Stanza Two

Two striped and crested hoopoes glean
Across the smoky city sun.

The second stanza picks up right where the first left off by describing for the reader what the speaker can see in the grass from where he’s sitting. First, he describes two striped hoopoe birds. They are beautifully crested and are searching in the grass for “delicious insects”. Just as the speaker takes his time with his actions and his observations, the birds search for insects “one by one.”

 This goes on for a time until a barbet flies into the scene.  A barbet is a colorful small bird, that usually is mostly green with yellow and red markings around its face and neck. With the addition of line four, the barbet is presented as a flash of color within the smoky greatness of the sky. The speaker describes how smoke has come to obscure the “city sun”. By connecting these two words, smoky and city, it is clear the speaker is describing the pollution coming up from the city streets. Whether it is specifically factory-based or just a general smog that is settled in the landscape, it doesn’t seem to matter.


Stanza Three

My friends have left, and I can see
Sitting alone with birds and beer.

The third stanza of ‘Evening Scene From my Table’ is dedicated to the speaker’s solitude. He begins by making the simple statement that all of his friends have left and that he is the only one sitting at this table. This creates in the reader’s mind a contrast between what happened before the poem and what is happening now. These two states of being are juxtaposed, but only within the reader’s mind. One is left to fill in all the details of how the atmosphere must’ve changed. 

He goes on, elaborating on the larger environment. Seth’s speaker states that he can “see / no one”. By using the word no one again he is really attempting to emphasize the fact that his speaker is totally isolated. No one is there, and it appears that no one is going to be coming back. He is alone at the end of the evening.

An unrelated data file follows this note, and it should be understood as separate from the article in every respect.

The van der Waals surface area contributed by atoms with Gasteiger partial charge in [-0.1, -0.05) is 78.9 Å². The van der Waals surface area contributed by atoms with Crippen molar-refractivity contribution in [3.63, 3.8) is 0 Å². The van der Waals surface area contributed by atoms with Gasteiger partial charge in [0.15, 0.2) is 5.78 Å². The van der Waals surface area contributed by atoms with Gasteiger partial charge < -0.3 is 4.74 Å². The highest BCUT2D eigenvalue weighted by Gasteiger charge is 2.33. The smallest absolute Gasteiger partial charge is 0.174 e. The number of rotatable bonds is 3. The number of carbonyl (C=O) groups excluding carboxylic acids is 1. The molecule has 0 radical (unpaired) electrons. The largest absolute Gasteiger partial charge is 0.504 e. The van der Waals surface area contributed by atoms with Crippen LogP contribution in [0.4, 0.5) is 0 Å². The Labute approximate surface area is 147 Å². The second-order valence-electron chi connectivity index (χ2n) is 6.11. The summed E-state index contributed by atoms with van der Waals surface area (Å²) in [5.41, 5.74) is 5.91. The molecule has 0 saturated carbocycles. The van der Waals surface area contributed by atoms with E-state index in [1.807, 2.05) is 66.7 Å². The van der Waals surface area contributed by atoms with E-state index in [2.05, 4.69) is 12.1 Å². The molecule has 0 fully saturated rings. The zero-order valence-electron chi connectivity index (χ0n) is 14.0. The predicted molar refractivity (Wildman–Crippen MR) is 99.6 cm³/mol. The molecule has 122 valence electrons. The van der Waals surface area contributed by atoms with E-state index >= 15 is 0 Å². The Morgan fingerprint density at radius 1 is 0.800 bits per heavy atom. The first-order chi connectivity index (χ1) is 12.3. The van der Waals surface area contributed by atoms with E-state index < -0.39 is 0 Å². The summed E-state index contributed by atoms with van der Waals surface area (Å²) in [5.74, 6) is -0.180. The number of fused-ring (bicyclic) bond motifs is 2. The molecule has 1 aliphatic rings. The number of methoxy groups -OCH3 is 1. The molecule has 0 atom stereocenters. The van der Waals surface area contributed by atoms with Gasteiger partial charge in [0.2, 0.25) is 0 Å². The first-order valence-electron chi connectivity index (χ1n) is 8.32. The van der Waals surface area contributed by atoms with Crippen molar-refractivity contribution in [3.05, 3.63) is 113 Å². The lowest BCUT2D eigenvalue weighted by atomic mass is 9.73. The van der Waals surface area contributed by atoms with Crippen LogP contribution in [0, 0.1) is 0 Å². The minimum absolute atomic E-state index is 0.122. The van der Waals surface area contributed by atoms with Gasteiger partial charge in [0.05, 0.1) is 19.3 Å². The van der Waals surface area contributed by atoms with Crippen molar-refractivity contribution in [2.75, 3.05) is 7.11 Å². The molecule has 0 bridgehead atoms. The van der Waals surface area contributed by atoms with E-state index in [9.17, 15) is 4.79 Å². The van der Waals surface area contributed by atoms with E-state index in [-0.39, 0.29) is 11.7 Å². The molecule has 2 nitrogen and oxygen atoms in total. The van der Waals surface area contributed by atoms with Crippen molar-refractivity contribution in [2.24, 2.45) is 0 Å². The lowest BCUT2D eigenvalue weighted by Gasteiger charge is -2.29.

In the next two lines, the speaker’s opinion of the state is made known very clearly. He does not feel saddened by his isolation. In fact, he decides that this kind of loneliness is happiness. He finds pleasure sitting along with “birds and beer.”


Stanza Four

In a brief while the sun will go,
And dark across a darkened sky.

In the final stanza of ‘Evening Scene From my Table,’ the speaker looks into the future and knows that the moment he is experiencing is temporary. This adds to its overall beauty. He knows that soon, “the sun will go” and the birds will be replaced by “unnerving bats”. They will follow the path of the sun westward in “clumped formations”. Their movement, just like everything else in this poem, will be “slow”. The speaker imagines that they will look like one dark mass moving across an already darkened sky. 

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Emma Baldwin Poetry Expert
Emma graduated from East Carolina University with a BA in English, minor in Creative Writing, BFA in Fine Art, and BA in Art Histories. Literature is one of her greatest passions which she pursues through analyzing poetry on Poem Analysis.